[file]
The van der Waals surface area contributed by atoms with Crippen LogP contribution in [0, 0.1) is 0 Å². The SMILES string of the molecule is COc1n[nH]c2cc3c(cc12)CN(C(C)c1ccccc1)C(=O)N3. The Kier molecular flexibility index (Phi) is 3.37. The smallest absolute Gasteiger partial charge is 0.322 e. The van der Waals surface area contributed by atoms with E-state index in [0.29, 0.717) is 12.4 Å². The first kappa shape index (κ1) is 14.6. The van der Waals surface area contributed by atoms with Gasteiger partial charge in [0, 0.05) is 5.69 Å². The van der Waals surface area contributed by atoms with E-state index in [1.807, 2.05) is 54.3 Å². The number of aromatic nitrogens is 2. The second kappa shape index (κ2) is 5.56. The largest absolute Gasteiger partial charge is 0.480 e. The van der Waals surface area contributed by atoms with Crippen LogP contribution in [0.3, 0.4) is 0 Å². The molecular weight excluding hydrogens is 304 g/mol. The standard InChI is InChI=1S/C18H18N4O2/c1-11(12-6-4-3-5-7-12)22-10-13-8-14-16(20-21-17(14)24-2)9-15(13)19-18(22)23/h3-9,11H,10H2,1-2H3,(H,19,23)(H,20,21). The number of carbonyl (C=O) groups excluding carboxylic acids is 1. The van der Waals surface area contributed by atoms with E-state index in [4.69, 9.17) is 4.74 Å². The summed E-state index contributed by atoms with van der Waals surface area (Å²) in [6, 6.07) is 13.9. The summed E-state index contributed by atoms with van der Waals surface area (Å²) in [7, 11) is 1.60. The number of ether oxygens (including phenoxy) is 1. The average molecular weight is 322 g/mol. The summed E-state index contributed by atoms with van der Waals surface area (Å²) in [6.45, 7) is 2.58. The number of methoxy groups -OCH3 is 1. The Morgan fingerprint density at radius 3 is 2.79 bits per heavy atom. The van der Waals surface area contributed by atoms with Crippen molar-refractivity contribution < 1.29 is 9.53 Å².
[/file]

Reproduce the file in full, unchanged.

The van der Waals surface area contributed by atoms with Crippen LogP contribution in [0, 0.1) is 0 Å². The SMILES string of the molecule is COc1n[nH]c2cc3c(cc12)CN(C(C)c1ccccc1)C(=O)N3. The Kier molecular flexibility index (Phi) is 3.37. The smallest absolute Gasteiger partial charge is 0.322 e. The van der Waals surface area contributed by atoms with E-state index in [0.29, 0.717) is 12.4 Å². The first kappa shape index (κ1) is 14.6. The van der Waals surface area contributed by atoms with Gasteiger partial charge in [0, 0.05) is 5.69 Å². The van der Waals surface area contributed by atoms with E-state index in [1.807, 2.05) is 54.3 Å². The number of aromatic nitrogens is 2. The second kappa shape index (κ2) is 5.56. The largest absolute Gasteiger partial charge is 0.480 e. The van der Waals surface area contributed by atoms with Crippen LogP contribution in [0.3, 0.4) is 0 Å². The molecular weight excluding hydrogens is 304 g/mol. The standard InChI is InChI=1S/C18H18N4O2/c1-11(12-6-4-3-5-7-12)22-10-13-8-14-16(20-21-17(14)24-2)9-15(13)19-18(22)23/h3-9,11H,10H2,1-2H3,(H,19,23)(H,20,21). The number of carbonyl (C=O) groups excluding carboxylic acids is 1. The van der Waals surface area contributed by atoms with E-state index in [4.69, 9.17) is 4.74 Å². The summed E-state index contributed by atoms with van der Waals surface area (Å²) in [6, 6.07) is 13.9. The summed E-state index contributed by atoms with van der Waals surface area (Å²) in [7, 11) is 1.60. The number of ether oxygens (including phenoxy) is 1. The average molecular weight is 322 g/mol. The summed E-state index contributed by atoms with van der Waals surface area (Å²) in [6.45, 7) is 2.58. The number of methoxy groups -OCH3 is 1. The Morgan fingerprint density at radius 3 is 2.79 bits per heavy atom. The van der Waals surface area contributed by atoms with Crippen molar-refractivity contribution < 1.29 is 9.53 Å².